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I'd like to buy a 5 or 6 gallon container for drinking water. I don't like plastic. One option is a glass carboy. But it's easy to break a glass carboy. Another option is a metal container. I guess one option can be aluminum or galvanized milk can. I searched the web and all I found were old vintage milk cans which are pretty expensive. Are aluminum or galvanized milk cans (or water cans) still produced? Do you have a better suggestion for a can for storing drinking water (not plastic)?

Thanks.

  • This question appears to be off-topic because it is about recommending a store. – rumtscho Oct 23 '14 at 15:22
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    While there may not be current production of galvanized milk cans, 5, 10, and 15 gallon stainless steel pitchers are commonly used in the dairy industry. While relatively expensive ($150+), these pails are sealable, durable, easy to clean, and not plastic. A google search for "5 gallon stainless steel milk pail" or "dairy supply" will reveal numerous sources. – Didgeridrew Oct 24 '14 at 2:25
  • Reopening, the edit made the question on topic. – rumtscho Oct 24 '14 at 11:27
  • Why don't you like plastic? – talon8 Oct 24 '14 at 15:25
  • You typically didn't transport glass carboys as-is. You'd pack them in straw in a wicker basket, to help cushion them ... which gets rather large and awkward for most situations. If the milk jugs are too expensive for you, you can get refurbished beer kegs in that size for under $100, but you might need a pump to get the water back out easily. – Joe Oct 24 '14 at 15:35
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Use a bucket.

Lid sold separately, about ~20 for the two of them. Alternatively, you can pick up an oak barrel. They tend to be much more expensive in the 150-200 range. You could make your own container out of clay, though price effectiveness is questionable

More to the point, I think you underestimate the utility and glory that is plastic. Any container will flavor the water, plastic least so. Plastic is the lightest especially for its durability. It's incredibly cheap. It's safe (Don't let BPA alarmists mislead you, containers exhibit safe levels or they wouldn't be approved by the FDA. It's far more worrying how much of it winds up in other places.) It doesn't rust, and is non-porous. It is transparent, which allows natural sunlight to decontaminate drinking water from harmful microbes. It is hypoallergenic.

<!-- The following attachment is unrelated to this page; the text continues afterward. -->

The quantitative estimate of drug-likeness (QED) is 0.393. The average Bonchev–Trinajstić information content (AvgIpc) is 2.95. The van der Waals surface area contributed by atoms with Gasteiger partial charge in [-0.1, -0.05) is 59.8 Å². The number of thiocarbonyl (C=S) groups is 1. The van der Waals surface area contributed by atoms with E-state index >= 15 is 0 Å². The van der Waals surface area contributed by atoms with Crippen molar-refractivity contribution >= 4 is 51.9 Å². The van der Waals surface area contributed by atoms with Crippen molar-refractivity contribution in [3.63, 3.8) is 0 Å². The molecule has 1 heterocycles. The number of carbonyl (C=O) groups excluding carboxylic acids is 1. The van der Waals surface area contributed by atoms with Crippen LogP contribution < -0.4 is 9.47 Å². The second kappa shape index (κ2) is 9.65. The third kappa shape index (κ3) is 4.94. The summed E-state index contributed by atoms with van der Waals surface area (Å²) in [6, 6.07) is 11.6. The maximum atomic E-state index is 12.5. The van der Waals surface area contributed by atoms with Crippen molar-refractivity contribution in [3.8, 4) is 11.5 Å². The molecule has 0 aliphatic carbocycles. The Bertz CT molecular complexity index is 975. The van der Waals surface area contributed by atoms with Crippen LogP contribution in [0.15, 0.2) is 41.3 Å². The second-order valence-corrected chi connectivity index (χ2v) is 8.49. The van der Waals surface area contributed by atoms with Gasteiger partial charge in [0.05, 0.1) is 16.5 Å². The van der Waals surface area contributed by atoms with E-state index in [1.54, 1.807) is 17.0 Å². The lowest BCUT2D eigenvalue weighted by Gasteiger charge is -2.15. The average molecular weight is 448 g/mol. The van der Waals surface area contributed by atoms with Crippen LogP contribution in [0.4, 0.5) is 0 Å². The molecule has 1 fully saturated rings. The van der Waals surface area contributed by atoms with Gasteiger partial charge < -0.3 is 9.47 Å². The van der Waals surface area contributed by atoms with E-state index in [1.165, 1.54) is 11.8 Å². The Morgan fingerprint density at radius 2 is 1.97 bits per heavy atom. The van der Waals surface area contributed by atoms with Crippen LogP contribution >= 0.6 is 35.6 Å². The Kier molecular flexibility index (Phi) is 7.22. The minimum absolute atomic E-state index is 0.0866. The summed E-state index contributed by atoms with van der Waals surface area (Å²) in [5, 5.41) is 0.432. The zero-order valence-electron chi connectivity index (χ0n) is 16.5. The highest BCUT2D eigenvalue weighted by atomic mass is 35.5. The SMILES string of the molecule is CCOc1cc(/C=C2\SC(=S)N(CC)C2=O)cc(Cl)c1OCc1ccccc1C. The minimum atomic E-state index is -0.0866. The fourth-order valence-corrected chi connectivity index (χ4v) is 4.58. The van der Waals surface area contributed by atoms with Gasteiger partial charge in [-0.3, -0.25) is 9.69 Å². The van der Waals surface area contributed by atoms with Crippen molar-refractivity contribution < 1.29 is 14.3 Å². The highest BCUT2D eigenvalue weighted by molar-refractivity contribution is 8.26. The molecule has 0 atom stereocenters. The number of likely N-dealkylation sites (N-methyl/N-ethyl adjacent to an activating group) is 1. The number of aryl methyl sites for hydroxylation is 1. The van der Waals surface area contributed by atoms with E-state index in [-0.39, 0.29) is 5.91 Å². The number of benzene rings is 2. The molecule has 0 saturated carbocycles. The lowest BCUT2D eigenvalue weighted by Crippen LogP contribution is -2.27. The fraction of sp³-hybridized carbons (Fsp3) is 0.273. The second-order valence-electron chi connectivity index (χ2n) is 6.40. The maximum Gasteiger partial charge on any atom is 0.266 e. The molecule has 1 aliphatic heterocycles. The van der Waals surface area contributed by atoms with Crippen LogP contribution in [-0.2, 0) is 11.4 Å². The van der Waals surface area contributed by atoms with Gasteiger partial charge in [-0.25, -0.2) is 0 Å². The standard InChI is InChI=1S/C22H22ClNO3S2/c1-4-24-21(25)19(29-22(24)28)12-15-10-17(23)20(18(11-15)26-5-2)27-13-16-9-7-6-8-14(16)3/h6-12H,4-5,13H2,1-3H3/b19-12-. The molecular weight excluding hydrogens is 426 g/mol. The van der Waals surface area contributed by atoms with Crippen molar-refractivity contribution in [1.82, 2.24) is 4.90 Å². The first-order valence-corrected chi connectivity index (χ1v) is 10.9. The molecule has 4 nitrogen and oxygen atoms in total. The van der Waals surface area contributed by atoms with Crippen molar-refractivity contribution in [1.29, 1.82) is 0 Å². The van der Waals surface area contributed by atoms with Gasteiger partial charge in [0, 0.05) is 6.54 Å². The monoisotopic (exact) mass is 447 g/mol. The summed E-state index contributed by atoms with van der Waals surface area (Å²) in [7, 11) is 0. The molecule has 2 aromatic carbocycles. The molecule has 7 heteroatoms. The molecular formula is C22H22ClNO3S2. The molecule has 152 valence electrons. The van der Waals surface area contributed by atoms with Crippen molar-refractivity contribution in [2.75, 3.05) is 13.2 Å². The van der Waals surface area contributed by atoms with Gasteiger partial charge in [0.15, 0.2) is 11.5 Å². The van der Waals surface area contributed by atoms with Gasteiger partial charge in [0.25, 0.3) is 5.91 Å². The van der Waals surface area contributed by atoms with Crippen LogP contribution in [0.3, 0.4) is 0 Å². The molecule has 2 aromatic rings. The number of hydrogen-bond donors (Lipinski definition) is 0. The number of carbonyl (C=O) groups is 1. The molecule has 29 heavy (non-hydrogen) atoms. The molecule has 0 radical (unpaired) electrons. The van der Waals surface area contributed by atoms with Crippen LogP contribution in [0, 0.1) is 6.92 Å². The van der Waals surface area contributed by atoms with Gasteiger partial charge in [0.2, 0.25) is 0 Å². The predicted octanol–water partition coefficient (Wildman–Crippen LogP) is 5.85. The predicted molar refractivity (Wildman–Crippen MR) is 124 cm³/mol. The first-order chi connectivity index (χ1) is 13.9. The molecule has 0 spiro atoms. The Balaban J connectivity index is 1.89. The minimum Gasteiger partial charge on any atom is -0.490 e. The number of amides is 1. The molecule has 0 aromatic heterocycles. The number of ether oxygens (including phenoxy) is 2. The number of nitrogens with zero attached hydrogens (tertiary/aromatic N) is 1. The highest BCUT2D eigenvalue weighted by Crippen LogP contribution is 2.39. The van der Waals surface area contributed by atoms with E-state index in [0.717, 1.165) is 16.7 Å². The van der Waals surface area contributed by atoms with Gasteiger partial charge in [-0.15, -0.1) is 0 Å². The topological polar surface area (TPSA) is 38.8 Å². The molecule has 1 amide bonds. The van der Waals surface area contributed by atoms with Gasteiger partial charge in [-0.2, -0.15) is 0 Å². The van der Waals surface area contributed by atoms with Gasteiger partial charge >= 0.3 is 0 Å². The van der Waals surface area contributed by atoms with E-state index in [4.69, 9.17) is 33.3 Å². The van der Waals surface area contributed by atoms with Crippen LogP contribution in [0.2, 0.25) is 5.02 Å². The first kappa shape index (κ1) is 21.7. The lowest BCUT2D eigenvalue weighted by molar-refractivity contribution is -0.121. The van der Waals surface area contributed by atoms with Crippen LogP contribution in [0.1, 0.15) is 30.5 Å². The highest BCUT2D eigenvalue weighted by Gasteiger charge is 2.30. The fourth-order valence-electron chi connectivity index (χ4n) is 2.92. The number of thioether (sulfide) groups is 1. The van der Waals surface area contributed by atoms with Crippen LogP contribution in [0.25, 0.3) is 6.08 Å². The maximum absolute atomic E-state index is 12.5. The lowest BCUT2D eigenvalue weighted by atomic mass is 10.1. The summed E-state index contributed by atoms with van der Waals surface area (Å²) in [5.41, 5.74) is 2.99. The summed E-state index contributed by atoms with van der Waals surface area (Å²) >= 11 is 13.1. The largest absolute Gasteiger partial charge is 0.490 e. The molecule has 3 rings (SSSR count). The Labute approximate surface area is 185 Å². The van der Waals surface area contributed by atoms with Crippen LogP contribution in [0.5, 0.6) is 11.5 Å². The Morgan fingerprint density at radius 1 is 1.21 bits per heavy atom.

Overall plastic is pretty neat, and I strongly recommend you reconsider your aversion to it.

  • If you're going the plastic route, don't use a bucket; the weight of a 5 gal of water on those little tiny handles sucks. Instead, get a plastic jerry can. Which then made me wonder if someone still made/sold metal jerry cans in blue (to mark it as water & not fuel), and yes, they do. – Joe Oct 30 '14 at 3:52
  • I couldn't agree more about the plastic thing. Lightweight, hygienic, transparent, and scientifically shown to not be icky. What's not to love?? – Jolenealaska Oct 30 '14 at 8:53
  • And make sure you get food-safe plastic buckets. Check your local homebrewing shop - they will have a wide selection. – john3103 Oct 31 '14 at 16:27
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There's only one thing that I can think of that might fit all of your requirements (not fragile, not plastic, food safe, inexpensive), but the last one only works if you have a good source of animal organs:

  • a zahako (aka 'bota bag' aka 'wineskin' or 'waterskin')

If you want to make one out of normal leather, instead of internal organs, you'll need to coat the inside in pitch or wax to make sure it's water proof.

You could also potentially get commecially produed ones, but some have plastic linings. You can get ones with latex linings, but I found there to be a bit of an aftertaste for the first dozen or so uses. (and we start getting back into the issues of expense)

  • I would've said gourds, but those are more fragile. (although it might be acceptable if a were thick-walled) – Joe Oct 30 '14 at 3:44

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